The first call we made there were two cases. After his examination he did not think one of them would live twenty-four hours. He was informed that he was again wrong. The next call there were three cases; he seemed to be quite sure that I would lose one of them. He missed his guess. The next call he was surprised to find four cases; again he doubted their recovery.


Four years ago I read in one of our daily newspapers where a medical research man had discovered that he could with the poison of this snake bites where humankind has been bitten by a poisonous snake. It was claimed that he was the first to make this discovery and received a reward for his discovery. Now let us ponder a little while and perceive how far he was from being the first to discover this precious remedy which has been used by the homoeopathic school of medicine with marvelous results.

I have a book in my possession that was published in Leipzig, July 1852, translated with notes and prepared for the use of American and English profession by Charles J. Hempel, M.D., Fellow and Corresponding Member of the Homoeopathic Medical College of Pennsylvania and the Hahnemann Society of London. On page 267 you will find Lachesis 30, as used in their time. a full proving is also given in the condensed Materia Medica by C. Hering, third edition revised, enlarged and improved by E. A. Farrington, M.D., Professor of Materia Medica, Philadelphia, Pennsylvania, 1884.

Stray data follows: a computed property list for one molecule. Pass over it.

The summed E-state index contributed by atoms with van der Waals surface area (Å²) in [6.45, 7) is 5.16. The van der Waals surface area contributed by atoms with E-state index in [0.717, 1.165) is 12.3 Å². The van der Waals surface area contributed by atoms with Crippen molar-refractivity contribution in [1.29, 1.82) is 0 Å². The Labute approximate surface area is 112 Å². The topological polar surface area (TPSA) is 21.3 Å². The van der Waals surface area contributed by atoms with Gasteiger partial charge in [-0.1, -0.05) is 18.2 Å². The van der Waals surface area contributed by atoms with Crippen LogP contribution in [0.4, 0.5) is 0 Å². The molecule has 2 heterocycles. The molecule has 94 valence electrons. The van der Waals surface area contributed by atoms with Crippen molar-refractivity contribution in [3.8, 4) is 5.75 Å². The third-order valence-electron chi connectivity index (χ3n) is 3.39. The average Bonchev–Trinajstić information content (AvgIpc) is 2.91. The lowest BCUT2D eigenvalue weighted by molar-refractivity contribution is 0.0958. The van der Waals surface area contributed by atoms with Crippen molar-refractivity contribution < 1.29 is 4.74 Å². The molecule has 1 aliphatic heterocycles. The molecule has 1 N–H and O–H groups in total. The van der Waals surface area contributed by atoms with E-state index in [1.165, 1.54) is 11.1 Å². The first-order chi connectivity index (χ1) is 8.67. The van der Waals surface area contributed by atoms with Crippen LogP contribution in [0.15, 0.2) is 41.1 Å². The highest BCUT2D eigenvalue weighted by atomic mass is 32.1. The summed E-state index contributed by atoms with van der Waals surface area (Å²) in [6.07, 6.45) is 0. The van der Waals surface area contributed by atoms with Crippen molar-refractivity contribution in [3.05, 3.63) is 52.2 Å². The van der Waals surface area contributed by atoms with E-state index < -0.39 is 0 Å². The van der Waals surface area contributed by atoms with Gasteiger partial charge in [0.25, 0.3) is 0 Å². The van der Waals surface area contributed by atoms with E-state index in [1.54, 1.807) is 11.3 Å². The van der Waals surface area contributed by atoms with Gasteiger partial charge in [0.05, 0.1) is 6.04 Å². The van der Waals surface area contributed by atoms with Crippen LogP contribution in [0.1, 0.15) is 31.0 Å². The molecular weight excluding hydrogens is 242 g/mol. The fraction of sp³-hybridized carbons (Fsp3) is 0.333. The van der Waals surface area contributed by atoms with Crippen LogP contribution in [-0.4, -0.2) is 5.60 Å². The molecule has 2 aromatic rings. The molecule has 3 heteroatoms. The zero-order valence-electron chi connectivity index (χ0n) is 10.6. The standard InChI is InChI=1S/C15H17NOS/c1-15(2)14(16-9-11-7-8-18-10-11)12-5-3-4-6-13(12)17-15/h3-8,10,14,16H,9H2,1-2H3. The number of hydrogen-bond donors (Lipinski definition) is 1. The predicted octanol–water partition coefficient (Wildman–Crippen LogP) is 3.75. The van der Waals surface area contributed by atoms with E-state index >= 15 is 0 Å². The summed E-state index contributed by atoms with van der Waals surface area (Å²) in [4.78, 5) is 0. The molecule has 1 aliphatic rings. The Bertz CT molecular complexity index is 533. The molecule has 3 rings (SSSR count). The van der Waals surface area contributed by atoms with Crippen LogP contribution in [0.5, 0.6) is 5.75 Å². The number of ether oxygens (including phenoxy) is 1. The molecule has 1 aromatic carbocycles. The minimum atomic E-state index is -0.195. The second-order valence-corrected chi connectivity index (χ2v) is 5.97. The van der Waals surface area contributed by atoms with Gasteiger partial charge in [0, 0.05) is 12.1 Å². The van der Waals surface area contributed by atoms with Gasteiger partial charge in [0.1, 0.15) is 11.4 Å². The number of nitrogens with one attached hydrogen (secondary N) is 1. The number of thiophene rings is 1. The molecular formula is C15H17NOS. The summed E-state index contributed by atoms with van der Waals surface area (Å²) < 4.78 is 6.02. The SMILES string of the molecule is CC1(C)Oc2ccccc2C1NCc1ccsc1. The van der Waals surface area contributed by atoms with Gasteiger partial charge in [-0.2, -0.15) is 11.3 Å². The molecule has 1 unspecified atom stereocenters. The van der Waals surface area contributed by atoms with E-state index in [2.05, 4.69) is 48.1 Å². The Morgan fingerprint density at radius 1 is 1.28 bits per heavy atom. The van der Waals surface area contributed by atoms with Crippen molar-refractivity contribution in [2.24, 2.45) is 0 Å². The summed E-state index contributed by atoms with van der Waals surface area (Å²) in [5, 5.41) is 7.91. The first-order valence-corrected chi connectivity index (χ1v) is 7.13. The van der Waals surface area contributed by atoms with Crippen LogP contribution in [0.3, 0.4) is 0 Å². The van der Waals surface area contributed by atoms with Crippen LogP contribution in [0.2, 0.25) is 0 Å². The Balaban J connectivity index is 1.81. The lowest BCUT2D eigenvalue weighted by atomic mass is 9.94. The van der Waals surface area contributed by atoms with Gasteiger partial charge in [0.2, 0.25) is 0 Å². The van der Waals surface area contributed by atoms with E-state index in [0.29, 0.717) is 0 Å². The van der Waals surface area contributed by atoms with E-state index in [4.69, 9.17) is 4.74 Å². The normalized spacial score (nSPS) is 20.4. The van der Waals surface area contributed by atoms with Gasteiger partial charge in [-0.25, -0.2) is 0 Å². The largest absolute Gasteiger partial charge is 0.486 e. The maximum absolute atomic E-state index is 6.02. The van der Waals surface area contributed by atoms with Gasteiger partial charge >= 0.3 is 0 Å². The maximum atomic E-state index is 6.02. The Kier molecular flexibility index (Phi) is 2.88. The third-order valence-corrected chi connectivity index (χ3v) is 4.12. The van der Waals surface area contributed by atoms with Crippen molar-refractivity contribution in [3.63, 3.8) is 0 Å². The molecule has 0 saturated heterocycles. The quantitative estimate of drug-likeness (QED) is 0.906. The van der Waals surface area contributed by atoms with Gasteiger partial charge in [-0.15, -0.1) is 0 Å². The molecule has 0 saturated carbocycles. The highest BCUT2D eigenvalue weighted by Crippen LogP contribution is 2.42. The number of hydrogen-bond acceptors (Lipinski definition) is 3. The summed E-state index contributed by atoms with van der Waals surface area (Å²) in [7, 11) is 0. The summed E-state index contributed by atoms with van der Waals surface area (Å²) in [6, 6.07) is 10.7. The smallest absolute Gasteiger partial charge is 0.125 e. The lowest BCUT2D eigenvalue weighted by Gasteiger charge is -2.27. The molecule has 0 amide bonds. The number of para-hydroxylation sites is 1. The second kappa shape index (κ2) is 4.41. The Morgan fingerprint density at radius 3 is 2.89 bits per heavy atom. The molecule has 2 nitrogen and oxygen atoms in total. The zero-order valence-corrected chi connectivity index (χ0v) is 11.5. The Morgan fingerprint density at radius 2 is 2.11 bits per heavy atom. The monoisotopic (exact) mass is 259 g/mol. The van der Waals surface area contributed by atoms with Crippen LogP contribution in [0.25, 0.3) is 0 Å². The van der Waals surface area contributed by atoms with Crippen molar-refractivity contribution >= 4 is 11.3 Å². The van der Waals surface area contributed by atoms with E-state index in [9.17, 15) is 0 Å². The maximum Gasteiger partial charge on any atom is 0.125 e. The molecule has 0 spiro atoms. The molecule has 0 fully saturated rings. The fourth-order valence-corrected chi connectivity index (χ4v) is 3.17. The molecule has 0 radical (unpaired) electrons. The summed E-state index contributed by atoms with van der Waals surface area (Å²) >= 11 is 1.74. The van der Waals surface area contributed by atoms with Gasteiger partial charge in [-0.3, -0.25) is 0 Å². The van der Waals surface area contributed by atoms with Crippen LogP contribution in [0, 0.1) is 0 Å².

In 1890 while I was practicing medicine in Nelsonville, Ohio, I was called to make a call in the country to see a woman who had been bitten by a very poisonous snake. She had already had four doctors, who had given up all hope for her recovery. At the time of my arrival the patient was found to be unconscious and had a temperature of 106, pulse 165; her left leg very much swollen; general cyanosis and appeared as a very unfavourable case. She was given Lachesis 30, four small pellets on her tongue every hour until improvement was noticed, then every two hours.

When I saw her the next evening her pulse was only 120, temperature 103. She was still unconscious. The Lachesis was continued every two hours; in forty-eight hours from the time of my first call she became conscious with normal pulse and normal temperature. She was restored to normal health very quickly.

While practicing there we had an epidemic of typhoid fever. It seemed to me that my quota was more than any or all of the other doctors. The cases were all reported to the health officer. He made a remark to a friend of one of my close friends stating that he did not believe all of the cases I reported were typhoid fever. I called him up immediately and kindly asked him to go with me and examine them. After seeing them he was not long in changing him mind.